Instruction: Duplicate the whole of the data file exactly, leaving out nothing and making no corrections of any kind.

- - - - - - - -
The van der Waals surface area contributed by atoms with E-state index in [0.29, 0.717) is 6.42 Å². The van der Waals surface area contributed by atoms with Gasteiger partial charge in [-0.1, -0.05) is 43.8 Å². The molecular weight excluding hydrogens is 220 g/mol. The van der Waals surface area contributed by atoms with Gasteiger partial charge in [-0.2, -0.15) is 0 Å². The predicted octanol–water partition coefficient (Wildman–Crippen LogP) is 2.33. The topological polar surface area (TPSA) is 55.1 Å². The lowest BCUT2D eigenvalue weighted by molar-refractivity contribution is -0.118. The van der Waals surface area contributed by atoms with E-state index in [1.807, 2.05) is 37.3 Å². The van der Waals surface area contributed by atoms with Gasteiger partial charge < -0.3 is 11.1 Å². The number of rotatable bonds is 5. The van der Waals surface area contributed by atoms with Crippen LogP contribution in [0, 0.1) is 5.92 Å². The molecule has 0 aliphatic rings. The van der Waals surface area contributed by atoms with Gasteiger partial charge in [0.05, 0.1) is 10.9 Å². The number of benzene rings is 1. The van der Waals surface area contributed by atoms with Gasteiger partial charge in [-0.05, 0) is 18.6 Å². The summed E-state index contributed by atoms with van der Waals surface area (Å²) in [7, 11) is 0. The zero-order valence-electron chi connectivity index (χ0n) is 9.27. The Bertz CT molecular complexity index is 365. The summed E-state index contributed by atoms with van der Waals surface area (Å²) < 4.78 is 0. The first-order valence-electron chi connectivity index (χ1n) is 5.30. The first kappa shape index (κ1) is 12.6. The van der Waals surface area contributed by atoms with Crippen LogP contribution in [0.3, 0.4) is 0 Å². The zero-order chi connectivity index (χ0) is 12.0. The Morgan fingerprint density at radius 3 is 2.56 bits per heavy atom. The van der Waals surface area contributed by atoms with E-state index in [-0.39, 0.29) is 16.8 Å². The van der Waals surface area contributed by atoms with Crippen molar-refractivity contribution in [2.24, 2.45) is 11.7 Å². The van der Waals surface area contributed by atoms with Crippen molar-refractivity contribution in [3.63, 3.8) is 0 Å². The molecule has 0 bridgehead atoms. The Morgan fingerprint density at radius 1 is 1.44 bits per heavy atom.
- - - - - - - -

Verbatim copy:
The van der Waals surface area contributed by atoms with E-state index in [0.29, 0.717) is 6.42 Å². The van der Waals surface area contributed by atoms with Gasteiger partial charge in [-0.1, -0.05) is 43.8 Å². The molecular weight excluding hydrogens is 220 g/mol. The van der Waals surface area contributed by atoms with Gasteiger partial charge in [-0.2, -0.15) is 0 Å². The predicted octanol–water partition coefficient (Wildman–Crippen LogP) is 2.33. The topological polar surface area (TPSA) is 55.1 Å². The lowest BCUT2D eigenvalue weighted by molar-refractivity contribution is -0.118. The van der Waals surface area contributed by atoms with E-state index in [1.807, 2.05) is 37.3 Å². The van der Waals surface area contributed by atoms with Gasteiger partial charge < -0.3 is 11.1 Å². The number of rotatable bonds is 5. The van der Waals surface area contributed by atoms with Crippen LogP contribution in [0, 0.1) is 5.92 Å². The molecule has 0 aliphatic rings. The van der Waals surface area contributed by atoms with Gasteiger partial charge in [0.05, 0.1) is 10.9 Å². The number of benzene rings is 1. The van der Waals surface area contributed by atoms with Gasteiger partial charge in [-0.05, 0) is 18.6 Å². The summed E-state index contributed by atoms with van der Waals surface area (Å²) in [7, 11) is 0. The zero-order valence-electron chi connectivity index (χ0n) is 9.27. The Bertz CT molecular complexity index is 365. The summed E-state index contributed by atoms with van der Waals surface area (Å²) < 4.78 is 0. The first-order valence-electron chi connectivity index (χ1n) is 5.30. The first kappa shape index (κ1) is 12.6. The van der Waals surface area contributed by atoms with Crippen LogP contribution in [0.3, 0.4) is 0 Å². The zero-order chi connectivity index (χ0) is 12.0. The Morgan fingerprint density at radius 3 is 2.56 bits per heavy atom. The van der Waals surface area contributed by atoms with E-state index in [-0.39, 0.29) is 16.8 Å². The van der Waals surface area contributed by atoms with Crippen molar-refractivity contribution in [2.24, 2.45) is 11.7 Å². The van der Waals surface area contributed by atoms with Crippen molar-refractivity contribution in [3.63, 3.8) is 0 Å². The molecule has 0 bridgehead atoms. The Morgan fingerprint density at radius 1 is 1.44 bits per heavy atom.